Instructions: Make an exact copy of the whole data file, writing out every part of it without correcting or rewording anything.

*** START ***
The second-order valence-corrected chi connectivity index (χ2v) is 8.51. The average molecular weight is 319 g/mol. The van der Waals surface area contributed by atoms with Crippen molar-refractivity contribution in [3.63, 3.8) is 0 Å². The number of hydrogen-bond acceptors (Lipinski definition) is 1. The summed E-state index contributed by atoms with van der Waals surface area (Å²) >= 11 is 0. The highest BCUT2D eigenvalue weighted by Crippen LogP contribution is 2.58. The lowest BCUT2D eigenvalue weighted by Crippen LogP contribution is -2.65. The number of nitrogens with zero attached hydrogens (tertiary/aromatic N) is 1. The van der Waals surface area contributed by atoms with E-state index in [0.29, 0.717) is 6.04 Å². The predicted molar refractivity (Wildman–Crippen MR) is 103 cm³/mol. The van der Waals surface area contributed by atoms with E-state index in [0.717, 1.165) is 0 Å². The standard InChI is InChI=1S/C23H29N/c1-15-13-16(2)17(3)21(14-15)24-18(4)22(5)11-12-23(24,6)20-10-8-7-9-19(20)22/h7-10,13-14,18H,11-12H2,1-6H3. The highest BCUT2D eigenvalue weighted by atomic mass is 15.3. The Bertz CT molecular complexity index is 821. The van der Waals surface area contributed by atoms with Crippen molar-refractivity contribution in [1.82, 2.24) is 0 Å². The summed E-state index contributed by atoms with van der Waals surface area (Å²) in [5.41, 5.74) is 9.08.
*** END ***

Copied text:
The second-order valence-corrected chi connectivity index (χ2v) is 8.51. The average molecular weight is 319 g/mol. The van der Waals surface area contributed by atoms with Crippen molar-refractivity contribution in [3.63, 3.8) is 0 Å². The number of hydrogen-bond acceptors (Lipinski definition) is 1. The summed E-state index contributed by atoms with van der Waals surface area (Å²) >= 11 is 0. The highest BCUT2D eigenvalue weighted by Crippen LogP contribution is 2.58. The lowest BCUT2D eigenvalue weighted by Crippen LogP contribution is -2.65. The number of nitrogens with zero attached hydrogens (tertiary/aromatic N) is 1. The van der Waals surface area contributed by atoms with E-state index in [0.29, 0.717) is 6.04 Å². The predicted molar refractivity (Wildman–Crippen MR) is 103 cm³/mol. The van der Waals surface area contributed by atoms with E-state index in [0.717, 1.165) is 0 Å². The standard InChI is InChI=1S/C23H29N/c1-15-13-16(2)17(3)21(14-15)24-18(4)22(5)11-12-23(24,6)20-10-8-7-9-19(20)22/h7-10,13-14,18H,11-12H2,1-6H3. The highest BCUT2D eigenvalue weighted by atomic mass is 15.3. The Bertz CT molecular complexity index is 821. The van der Waals surface area contributed by atoms with Crippen molar-refractivity contribution in [1.82, 2.24) is 0 Å². The summed E-state index contributed by atoms with van der Waals surface area (Å²) in [5.41, 5.74) is 9.08.